Are smaller retailers getting crushed by the supply chain mess?

Discussion
Photo: Getty Images/kali9
May 16, 2022

Smaller retailers often count on speed, nimbleness and agility for an edge over larger competitors, but current supply chain disruptions are proving to be a high hurdle.

Ninety-one percent of SMB retailers believe larger companies have an advantage over them in the current supply chain crisis, according to a survey from Software Advice. Half of these attribute this advantage to the fact that they don’t have prioritized vendor status and 45 percent because they are limited in their ability to switch vendors. Forty-six percent have had at least one vendor drop them for reasons specifically related to being a small business.

The survey found 30 percent don’t have access to alternate or new shipping options (e.g., switching from ocean to air freight) and 41 percent are unable to pay premium shipping prices.

A Washington Post story from last November detailed how larger retailers have contracts that guarantee low freight prices while smaller importers compete for spot rates, which have been surging. The article documented how larger firms are able to offer incentives to jump ahead in securing production, raw materials and shipping containers.

Software Advice’s suggestions include forming deeper partnerships with current vendors and having at least one backup vendor. Partnering with nearby small businesses to secure product or sharing warehouse space and employees also can help.

Focusing on logistics spend was emphasized as a means to offset higher supply chain costs.

CBRE’s “Supply Chain Advisory” report that came out last December found transportation costs typically account for 50-to-70 percent of a company’s total logistics spend, while fixed facility costs (including real estate) account for only three to six percent. CBRE wrote, “It appears that increasing inventories by adding more warehouse and distribution space could significantly reduce transportation costs for many shippers.”

CBRE also advised smaller retailers to selectively raise prices, although larger firms often have better-known brands with higher customer loyalty that allow them to more easily pass through price increases as well as the scale to better absorb cost pressures without raising prices.

The NFIB (National Federation of Independent Business) “Small Business Optimism Index” in April reached the lowest level recorded in the 48-year-old survey with inflation concerns reaching their highest level since 1980.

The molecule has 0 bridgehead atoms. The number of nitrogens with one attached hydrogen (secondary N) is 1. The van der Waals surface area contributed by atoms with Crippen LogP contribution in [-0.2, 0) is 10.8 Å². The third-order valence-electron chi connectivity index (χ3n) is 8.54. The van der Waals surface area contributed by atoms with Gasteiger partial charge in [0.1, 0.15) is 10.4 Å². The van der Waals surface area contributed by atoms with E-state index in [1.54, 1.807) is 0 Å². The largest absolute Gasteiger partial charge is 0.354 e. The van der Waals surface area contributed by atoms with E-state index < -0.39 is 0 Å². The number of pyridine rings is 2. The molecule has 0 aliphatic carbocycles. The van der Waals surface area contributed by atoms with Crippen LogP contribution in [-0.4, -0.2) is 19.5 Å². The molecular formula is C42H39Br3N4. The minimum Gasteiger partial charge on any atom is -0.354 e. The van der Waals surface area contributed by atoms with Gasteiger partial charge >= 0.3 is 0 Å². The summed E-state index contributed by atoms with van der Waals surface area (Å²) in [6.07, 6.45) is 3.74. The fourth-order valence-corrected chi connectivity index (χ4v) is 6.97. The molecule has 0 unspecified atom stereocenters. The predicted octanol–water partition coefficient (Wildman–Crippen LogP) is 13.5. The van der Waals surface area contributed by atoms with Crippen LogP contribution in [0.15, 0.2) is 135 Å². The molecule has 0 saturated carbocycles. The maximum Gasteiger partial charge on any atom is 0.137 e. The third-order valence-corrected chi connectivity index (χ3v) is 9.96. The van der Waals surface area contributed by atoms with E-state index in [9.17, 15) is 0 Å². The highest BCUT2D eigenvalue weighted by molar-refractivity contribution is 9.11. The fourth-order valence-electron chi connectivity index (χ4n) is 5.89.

DISCUSSION QUESTIONS: Do small- to medium-sized retailers have a significant disadvantage versus larger chains in managing supply chain disruption? What advice would you have for smaller retailers for navigating supply chain instability?

Please practice The RetailWire Golden Rule when submitting your comments.
Braintrust
"Looking at the situation from a glass half full perspective, smaller retailers remain better positioned and more nimble to manage local supply chains and niche products."
"The smaller guys have opportunities, most of them cited here, but in all honesty these opportunities don’t come close to creating a level playing field. Get real."
"CBRE have a commercial interest in suggesting building larger stocks and I am not sure this is a wise move for cash strapped small retailers!"

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12 Comments on "Are smaller retailers getting crushed by the supply chain mess?"


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Richard Hernandez
BrainTrust

I actually believe small and medium sized retailers have an advantage in the supply chain as there are (in many instances) fewer hoops to jump through to get product onto the shelf.

Dave Wendland
BrainTrust

Agreed, Richard.

Carol Spieckerman
BrainTrust

Small-to-medium-sized retailers are operating at a disadvantage in managing supply chain disruptions. Leaning into local suppliers offers a three-fold advantage for these retailers – circumventing long-haul supply chain snafus, supporting local businesses, and offering differentiated assortments.

Shep Hyken
BrainTrust

Supply chain disruption plagues many business, large and small, yet the larger retailer has the advantage. Small to medium sized retailers don’t often have the buying power of a larger store. It’s common sense that the companies that buy more (larger chains) may get better treatment.